Spoilers are an unnecessary evil at the best of times, in the case of Séance, they would be fatal. Our congenial but malevolent host, Nick Wallace, even requests that no secrets be revealed. Early in Séance, Wallace quotes the progenitor of most horror, HP Lovecraft,
The oldest and strongest emotion of mankind is fear, and the oldest and strongest kind of fear is fear of the unknown
Wallace then sets out to play on that emotion of fear by using the unknown, principally darkness.
Wallace is a skilled raconteur and his mini-lecture on spiritualism, post-mortem photography and the ghosts that we are going to attempt to contact, is spellbinding while setting an eerie mood. He is upfront about being an illusionist rather than a scientist or ghostbuster. He proceeds to demonstrate some basic magic tricks that are artfully designed to be not too slick, and that are just successful enough to plant doubt in our minds that there might actually be other forces at work.
Theatre Passe Muraille is, when stripped to the brick walls, a black and spooky place. The lighting is subtle and evocative and director Luke Brown (Jesus Christ Superstar, Nature of the Beast) has modulated the pace to give Wallace a mellifluous grace that lulls us into wanting to believe.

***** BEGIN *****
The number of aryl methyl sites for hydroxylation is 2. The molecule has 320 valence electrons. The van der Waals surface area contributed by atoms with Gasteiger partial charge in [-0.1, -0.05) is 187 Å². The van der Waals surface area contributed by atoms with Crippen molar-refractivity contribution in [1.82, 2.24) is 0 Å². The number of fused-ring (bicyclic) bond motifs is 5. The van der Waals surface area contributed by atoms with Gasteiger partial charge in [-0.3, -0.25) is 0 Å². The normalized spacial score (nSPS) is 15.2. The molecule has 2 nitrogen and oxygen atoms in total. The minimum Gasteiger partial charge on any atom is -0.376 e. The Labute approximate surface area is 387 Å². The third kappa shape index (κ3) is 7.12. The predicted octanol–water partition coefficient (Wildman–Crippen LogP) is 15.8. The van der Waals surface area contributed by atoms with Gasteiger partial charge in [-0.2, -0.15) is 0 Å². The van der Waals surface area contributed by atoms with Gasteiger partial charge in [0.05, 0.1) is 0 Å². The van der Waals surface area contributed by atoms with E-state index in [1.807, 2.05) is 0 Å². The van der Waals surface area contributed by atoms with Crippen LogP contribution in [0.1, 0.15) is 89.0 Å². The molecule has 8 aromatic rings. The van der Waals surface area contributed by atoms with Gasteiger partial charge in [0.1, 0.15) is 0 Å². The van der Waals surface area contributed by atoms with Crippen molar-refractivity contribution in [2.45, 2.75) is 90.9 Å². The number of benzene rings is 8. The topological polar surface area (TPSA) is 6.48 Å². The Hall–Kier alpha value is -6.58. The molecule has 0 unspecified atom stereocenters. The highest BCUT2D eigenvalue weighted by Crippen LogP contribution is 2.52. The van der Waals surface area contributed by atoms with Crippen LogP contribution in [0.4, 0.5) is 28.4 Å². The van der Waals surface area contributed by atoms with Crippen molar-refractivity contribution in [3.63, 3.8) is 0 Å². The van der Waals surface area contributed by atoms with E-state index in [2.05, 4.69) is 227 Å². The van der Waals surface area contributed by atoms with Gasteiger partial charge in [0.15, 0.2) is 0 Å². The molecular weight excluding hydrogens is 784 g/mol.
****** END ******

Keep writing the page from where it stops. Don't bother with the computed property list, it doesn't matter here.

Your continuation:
And then there is a séance.
The audience on opening night was small but pumped. We jumped in the appropriate places, volunteered to be assistants or the medium itself, and were ready to scream in terror and/or laugh.
What happens during the séance is what is not to be spoiled.
Audience participation is a tricky thing. Though we were all enthused - skeptical but wanting to be thrilled - and reasonably awed by the storytelling and conjuring, the séance, the main event, was low energy. The narrative was satisfyingly resolved, but there were no big scares or moments of heart-pounding, or seat-wetting, terror. Despite being a horror and dark maze fan, I am fairly easy to unnerve, and I kept hoping for an "I've got to get out of here" moment or some unbearable tension.
With a larger or more boisterous audience, or more boisterous spirits, Séance could be a lot of fright-filled fun. But even when the ghosts are recalcitrant, the stories, illusions and spookiness are an amiably unnerving evening.